Introduction: MAKING a RIGID HEDDLE LOOM
Working with a loom always was one of my dreams as a teenager. I used to think that I should learn as much as possible about the old way of doing things so that I might be able to pass it on to other generations in case there was a cataclysm. Besides, I always had a certain way of building things, and a loom certainly was on my list.
Step 1: Introduction
Now, being over sixty and with a 5-year-old granddaughter, I decided I had to give it a try. And I began small. First I looked for small handlooms to knit scarves. And I made one and tried it with a scarf for my granddaughter.
But the real goal was a larger loom and I spend some time on the internet studying different types of looms and discovered one that is called the Rigid Heddle Loom, which seemed quite easy to make.
The structure of a Rigid Heddle Loom is quite simple: two lateral (62cm x 13,5 cm) 2cm thick boards linked by 2 x 4 cm slats at the bottom part. The lateral boards have two rounded tips ( 13,5 cm in height) to include both cloth beams: one upfront and another in the back.
Almost at two-thirds of the lateral boards, towards the back, we have the heddle blocks, one on each side. These blocks have three indented parts in order to support the heddle in the three normal positions: resting position when it is not working, up position and down position to make space to pass the shuttle with the weft.
Step 2: Drawing All the Parts
After having decided on the type of loom, I had to decide the size of the thing, because there are different measures and the things you can do with them are different as well. So I decided to make one 80 centimetres wide and 60 centimetres long. It would be enough to weave cloth 80 centimetres across.
I found a type I wanted and the photo was a small one. I had to figure out all its characteristics…
First I tried to understand all the details in the photo and then I started looking for bits of scrap wood I could use, without spending much money on it, as I didn´t know if I were able to make it. I drew all the parts needed and started cutting it. I had to make two ratchet gears, which aren´t easy to cut. Then I cut all the lateral parts and put them all together.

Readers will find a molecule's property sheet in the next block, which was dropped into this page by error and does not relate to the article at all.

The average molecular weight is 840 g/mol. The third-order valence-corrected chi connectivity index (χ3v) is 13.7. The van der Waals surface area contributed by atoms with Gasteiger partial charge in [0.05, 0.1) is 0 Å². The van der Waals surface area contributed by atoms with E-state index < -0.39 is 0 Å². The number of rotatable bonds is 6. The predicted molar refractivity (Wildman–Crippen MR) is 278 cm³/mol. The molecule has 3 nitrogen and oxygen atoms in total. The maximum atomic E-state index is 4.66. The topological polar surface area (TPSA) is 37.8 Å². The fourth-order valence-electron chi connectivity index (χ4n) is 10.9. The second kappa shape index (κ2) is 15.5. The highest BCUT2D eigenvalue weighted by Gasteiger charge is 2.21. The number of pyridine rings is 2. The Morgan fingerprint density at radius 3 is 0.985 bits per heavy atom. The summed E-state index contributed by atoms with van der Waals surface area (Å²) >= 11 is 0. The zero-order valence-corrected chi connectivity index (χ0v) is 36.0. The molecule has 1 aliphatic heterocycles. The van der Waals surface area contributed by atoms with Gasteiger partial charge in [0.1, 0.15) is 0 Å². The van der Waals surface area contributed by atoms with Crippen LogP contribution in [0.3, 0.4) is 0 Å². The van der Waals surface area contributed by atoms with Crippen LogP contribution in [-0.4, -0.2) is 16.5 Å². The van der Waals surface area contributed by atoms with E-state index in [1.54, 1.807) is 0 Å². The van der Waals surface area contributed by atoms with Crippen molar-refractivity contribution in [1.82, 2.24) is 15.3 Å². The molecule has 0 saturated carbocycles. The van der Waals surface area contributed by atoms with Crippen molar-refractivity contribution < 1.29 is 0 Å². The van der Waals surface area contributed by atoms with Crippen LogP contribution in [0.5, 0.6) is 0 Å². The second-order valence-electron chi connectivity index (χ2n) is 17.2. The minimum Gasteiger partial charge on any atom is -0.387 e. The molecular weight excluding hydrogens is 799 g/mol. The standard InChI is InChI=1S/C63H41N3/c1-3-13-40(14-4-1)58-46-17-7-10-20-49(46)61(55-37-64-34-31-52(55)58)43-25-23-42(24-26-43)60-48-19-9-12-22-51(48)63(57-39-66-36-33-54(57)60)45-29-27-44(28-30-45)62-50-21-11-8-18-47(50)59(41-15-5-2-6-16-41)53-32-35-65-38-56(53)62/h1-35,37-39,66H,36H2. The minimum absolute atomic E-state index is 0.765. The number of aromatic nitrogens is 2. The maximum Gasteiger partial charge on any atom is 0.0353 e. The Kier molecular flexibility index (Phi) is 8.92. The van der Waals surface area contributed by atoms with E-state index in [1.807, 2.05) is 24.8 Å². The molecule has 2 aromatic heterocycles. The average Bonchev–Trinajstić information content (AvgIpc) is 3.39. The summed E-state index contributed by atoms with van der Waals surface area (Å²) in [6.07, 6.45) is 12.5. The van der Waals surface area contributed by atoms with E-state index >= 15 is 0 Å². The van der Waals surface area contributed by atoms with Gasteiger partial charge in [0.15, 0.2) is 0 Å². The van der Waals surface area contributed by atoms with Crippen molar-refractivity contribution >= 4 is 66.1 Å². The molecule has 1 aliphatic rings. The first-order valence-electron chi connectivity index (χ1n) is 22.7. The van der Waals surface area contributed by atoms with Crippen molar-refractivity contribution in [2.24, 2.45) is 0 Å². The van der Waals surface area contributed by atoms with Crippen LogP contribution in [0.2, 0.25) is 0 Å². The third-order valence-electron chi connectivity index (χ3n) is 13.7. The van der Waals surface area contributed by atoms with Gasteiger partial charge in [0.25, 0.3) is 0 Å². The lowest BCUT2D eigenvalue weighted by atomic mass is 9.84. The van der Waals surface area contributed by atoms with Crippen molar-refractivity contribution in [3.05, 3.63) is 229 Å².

On one side ( or both sides if you want to) there is a ratchet gear ( 8 cm in diameter) in both beams in order to maintain the warp stretched when you are weaving, and to roll up the cloth around the front beam.
You create the ratchets by cutting two circles 8 cm in diameter, in a 13 mm thick board, divide it in 16 parts and create the cogs by cutting it perpendicular to the axis, 12 mm in length, and then cutting it diagonally between cogs...
Step 3: Creating All the Accessories
Then I had to make a reed. First I didn´t know how I could go and make it, but then I found some wood sticks, similar to those used for icecream, and I devised a way to make it stand. Then ì made all the holes (eyes) needed to pass the thread. It is a 7,5 dpi.
And I also had to make the pegs to make the loom standstill while warping. And a shuttle as well. Apart from all these accessories I also cut some cardboard stripes to use while warping the thread in the loom.
When you are warping, you need to roll up the thread and you have to put theses cardboard strips in order to maintain the thread well distributed.
The pegs are used to fix the loom while you are warping it. You can watch these two films on youtube. They explain it very well.
And this one, too:
Step 4: Starting to Weave
I put it all together and varnished it. It had a nice look. Now I had to try and weave something with it. I went to a Chinese store and bought some cotton thread to eave a nice cloth. It was the first time for me. And I was excited. On the internet, I looked up for some Youtube films just to learn about all the details I had to pay attention to.
And I started to weave something using dark green and gray cotton thread.
It was my first attempt and it came out very nicely. A little problem with the weft of the thread while changing line.
Step 5: Experimenting With Other Threads
My second attempt was a success because I managed to control the way the weft changed line and the width of the cloth was maintained all through the weaving process.
Here are my finished rigid heddle loom and the two cloths I made so far!
Hope you enjoy it!